In London, I’d never take more than 30 minutes for my lunch, sometimes even choosing to eat a sandwich at my desk. It made the afternoon a bit of a slog at times – but it also meant I’d finish earlier.
In Spain, that was unthinkable. Like everyone else in the town, I had to leave for an extended lunch break (and sleep if I wanted to), returning to work a couple of hours later.
It took me time to adjust to this new way of life and work, with its very different feel to the ‘regular’ 9 to 5 that most western countries adhere to.
In this article, I’ll be taking a closer look at the siesta, and the benefits it can have for tired workers. I’ll also explore how perceptions around workday napping have changed in Spain, and how different variations of the traditional siesta are starting to be adopted in some modern workplaces.
A Spanish tradition
Traditionally, a siesta is a short nap taken in the afternoon; people normally take a siesta of 60 – 90 minutes after they’ve eaten lunch. Often, workers travel home during the day for a meal and a nap.
Siestas are most common in Mediterranean countries and, as a result of historic Spanish influence, many workers in the Philippines and much of South America also take a long afternoon break. Offices in these countries usually include their siesta break as part of their opening hours.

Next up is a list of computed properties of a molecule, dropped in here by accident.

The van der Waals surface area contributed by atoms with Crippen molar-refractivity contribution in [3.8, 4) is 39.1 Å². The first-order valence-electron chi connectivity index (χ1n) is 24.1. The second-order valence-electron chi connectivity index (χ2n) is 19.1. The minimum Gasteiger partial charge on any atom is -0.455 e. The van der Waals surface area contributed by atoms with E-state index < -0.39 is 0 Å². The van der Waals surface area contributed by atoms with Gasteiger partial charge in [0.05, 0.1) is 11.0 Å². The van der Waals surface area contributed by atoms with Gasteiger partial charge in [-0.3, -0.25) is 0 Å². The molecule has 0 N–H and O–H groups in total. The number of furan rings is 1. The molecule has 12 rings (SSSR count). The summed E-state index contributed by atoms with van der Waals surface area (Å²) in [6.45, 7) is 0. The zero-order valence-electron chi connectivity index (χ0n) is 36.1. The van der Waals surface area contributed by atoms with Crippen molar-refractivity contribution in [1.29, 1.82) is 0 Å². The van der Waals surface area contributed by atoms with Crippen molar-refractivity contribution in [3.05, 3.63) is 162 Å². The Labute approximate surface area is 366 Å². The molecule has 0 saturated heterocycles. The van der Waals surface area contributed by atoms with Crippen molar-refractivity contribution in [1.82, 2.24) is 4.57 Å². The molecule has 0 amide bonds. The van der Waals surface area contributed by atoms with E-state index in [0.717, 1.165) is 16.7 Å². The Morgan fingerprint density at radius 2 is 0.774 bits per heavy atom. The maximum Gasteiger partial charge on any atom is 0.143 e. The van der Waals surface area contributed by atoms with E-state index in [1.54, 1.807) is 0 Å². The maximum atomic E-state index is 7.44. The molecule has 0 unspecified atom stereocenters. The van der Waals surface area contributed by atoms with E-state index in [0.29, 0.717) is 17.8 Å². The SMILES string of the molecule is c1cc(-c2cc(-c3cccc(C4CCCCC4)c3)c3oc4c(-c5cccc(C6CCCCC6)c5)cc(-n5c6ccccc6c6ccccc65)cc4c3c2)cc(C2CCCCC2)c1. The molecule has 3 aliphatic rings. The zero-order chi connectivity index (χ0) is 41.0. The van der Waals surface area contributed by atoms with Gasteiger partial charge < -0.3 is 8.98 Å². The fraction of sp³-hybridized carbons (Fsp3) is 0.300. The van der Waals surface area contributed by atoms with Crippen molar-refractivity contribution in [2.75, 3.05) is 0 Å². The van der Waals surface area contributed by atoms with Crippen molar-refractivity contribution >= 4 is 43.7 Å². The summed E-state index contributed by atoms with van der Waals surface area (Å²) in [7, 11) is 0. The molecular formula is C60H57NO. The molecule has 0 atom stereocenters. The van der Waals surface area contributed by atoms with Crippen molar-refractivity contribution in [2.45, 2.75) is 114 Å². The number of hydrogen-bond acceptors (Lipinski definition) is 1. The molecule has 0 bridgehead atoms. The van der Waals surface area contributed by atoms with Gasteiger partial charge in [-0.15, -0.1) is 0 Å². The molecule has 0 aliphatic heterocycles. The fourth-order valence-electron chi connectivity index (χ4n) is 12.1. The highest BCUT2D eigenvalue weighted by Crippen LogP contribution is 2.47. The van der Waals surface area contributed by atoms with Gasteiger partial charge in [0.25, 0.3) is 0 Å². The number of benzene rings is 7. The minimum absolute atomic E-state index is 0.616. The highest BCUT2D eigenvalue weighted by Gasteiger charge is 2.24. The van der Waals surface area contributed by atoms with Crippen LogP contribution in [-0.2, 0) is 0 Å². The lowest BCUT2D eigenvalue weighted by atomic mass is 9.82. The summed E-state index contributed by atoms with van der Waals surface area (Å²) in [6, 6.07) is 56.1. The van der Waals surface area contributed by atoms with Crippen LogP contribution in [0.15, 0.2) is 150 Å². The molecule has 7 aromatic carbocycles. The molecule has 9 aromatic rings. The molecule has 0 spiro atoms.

Siestas around the world
Although siestas are often associated with Spanish speaking countries, they’re common in other parts of the world too. For example, in Italy, a daytime nap similar to the siesta is known as a risposo.
And many Chinese workers settle down at their desks for a daily, hour long nap. This comes from an interpretation of article 43 of Chinese law. I’m not sure whether this is exactly what the government had in mind when they say people have a ‘right to rest,’ but workers now see this type of siesta as a fundamental right.
Japanese workers can enjoy an inemuri. This roughly translates as ‘to be present while asleep.’ Sleeping at work is a sign of dedication; it suggests that the worker has poured all their effort into their daily tasks.
Napping can be good for business
Workers in some Western countries (particularly in colder parts of Europe and North America) might have a negative opinion about siestas. Detractors sometimes see the siesta as evidence of laziness and an unprofessional attitude to work.
Sleep experts have also been known to advise against a nap during the day. In theory, daytime sleep can interrupt your natural circadian rhythm, making it harder to sleep at night.
However, researchers now think that napping shouldn’t be seen as a sign of poor sleep hygiene. Short naps (between 15 to 20 minutes long) have been shown to improve your cognitive functions for the rest of the working day.
The power of cat naps
Other researchers have explored the benefits of napping on memory. In a 2007 study in Germany, participants were given a list of words to remember. They then spent the next hour doing combinations of napping and distracting activities.
Some participants had a short nap, others had longer naps and some didn’t nap at all. After an hour, they were asked to tell the researchers which words they could remember.